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The Most Powerful Time Management Question You’ll Ever Ask

September 29th, 2015

clockSusan is a business owner who loves to innovate.

She generally makes good business decisions, except when she’s under pressure. A week before the most important trade show of the year, Susan decided to create a holiday-themed video. She spent several 20-hour days working on the video, pulling staff away from important show preparation.

At the trade show, the video got only passing glances from attendees. Susan was too exhausted to work the company’s booth effectively and hadn’t prepared her staff to step into her role. The company’s show orders decreased 30 percent from the previous year.

Maybe you’ve been in Susan’s shoes. You have a significant project to complete, a month-end quota to meet or a looming deadline. Just thinking about the work overwhelms you, and your knee-jerk reaction is to focus on something else – anything else. The decision you make in that moment will move your business forward, or set it back.

You can break this bad-decision cycle with one simple question:

What is the best use of my time right now?

Here are three simple ways to manage your time for the results you want.

Reviewing Your Goals

Write down your goals in an easily accessible format. Two options are to store them on a mobile device or keep them on a card in your wallet. As you review your goals, ask yourself: What is the best use of my time right now? Identify actions that will move you toward your goals.

Setting Your Daily To-Do List

Chances are that the tasks on your daily to do list exceed the time you have to accomplish them. Start by categorizing your list by:

  • Tasks that maintain your current business
  • Tasks that grow your business
  • Tasks that simplify your business

Review the tasks in each of these categories and ask: What is the best use of my time today in each of these categories? Then select the most important items for the day.

Using the Gaps in Your Schedule

Every business day has schedule gaps. Some are intentional windows of time between meetings; others take shape due to cancellations or unexpected adjustments. Examine how are you using those gaps in your schedule, and ask yourself again: What is the best use of my time right now?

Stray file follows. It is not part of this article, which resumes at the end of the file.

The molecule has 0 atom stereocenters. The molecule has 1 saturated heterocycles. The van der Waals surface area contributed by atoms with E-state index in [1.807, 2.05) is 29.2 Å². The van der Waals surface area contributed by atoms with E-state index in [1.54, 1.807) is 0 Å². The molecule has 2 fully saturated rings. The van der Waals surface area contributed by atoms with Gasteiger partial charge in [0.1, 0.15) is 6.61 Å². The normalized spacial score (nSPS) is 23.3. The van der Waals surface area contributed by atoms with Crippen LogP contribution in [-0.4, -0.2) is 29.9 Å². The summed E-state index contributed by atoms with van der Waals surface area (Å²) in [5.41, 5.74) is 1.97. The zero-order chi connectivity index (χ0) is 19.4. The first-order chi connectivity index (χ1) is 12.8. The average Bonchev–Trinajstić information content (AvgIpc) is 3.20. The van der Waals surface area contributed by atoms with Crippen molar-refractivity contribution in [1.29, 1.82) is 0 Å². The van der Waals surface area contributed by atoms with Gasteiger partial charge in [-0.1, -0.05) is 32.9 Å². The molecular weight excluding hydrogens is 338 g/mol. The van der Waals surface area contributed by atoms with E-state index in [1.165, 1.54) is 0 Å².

Fifteen minutes between meetings can be a coffee run, or a time to connect with a high-value customer. Having lunch with a friend could be time better spent having lunch with a new business contact. That 40-minute task could be halfway to completion in 20 minutes

Deciding to take action is not the issue. Deciding to spend your time wisely is. Using this simple, powerful question on a daily basis can help you manage your time for results.

Letting Go: Delegating for Business Growth

May 28th, 2015

Ann started her company from her dining room table fifteen years ago, and gradually grew it into a nationally recognized brand in a specialty market. Like most business owners, she wore many hats in the early years. She wanted to grow the company and knew it was time to stop doing everything herself.  Ann learned how to delegate the hard way – by not getting the results she wanted.

Ann announced to her team that she was only going to focus on the activities that she enjoyed: managing the company’s social media presence and creating new products. She told them to figure out how to deal with “everything else.” Within a few weeks, Ann was inundated with questions from her team on everything from how to deal with distributor relationships and customer fulfillment issues, to partnership opportunities and production adjustments. 

Here’s what Ann learned about delegating for business growth.

Don’t Delegate by Default

Ann defined her own responsibilities without clarifying her team’s responsibilities. Before you delegate, ask yourself what you expect your team to do, as well as what you intend to do.

Let Go of the Right Things

Ann decided to focus only on what she enjoyed doing, but letting go of what she didn’t like doing may not grow her business. It’s a fact of business ownership – doing what you like to do is sometimes different from doing what you need to do. You can explore your own want to/need to activities with these questions:

  • What do I enjoy doing most?
  • What activities do I need to do myself, and why do I need to do them?
  • What activities do I need to be kept informed about, and what information do I need to stay informed?

Delegate to the Right People

Ann didn’t match specific activities with specific team members’ strengths. Assigning additional work to a team won’t compensate for a lack of specific skills or expertise. If you don’t have the right people on your team, delegating for growth requires hiring or outsourcing.

Delegate Authority and Accountability

Because Ann didn’t specify what “everything else” meant, her team brought everything back to her for resolution. Effective delegation requires three elements:

  • Assigning specific activities to specific team members
  • Empowering them to make specific decisions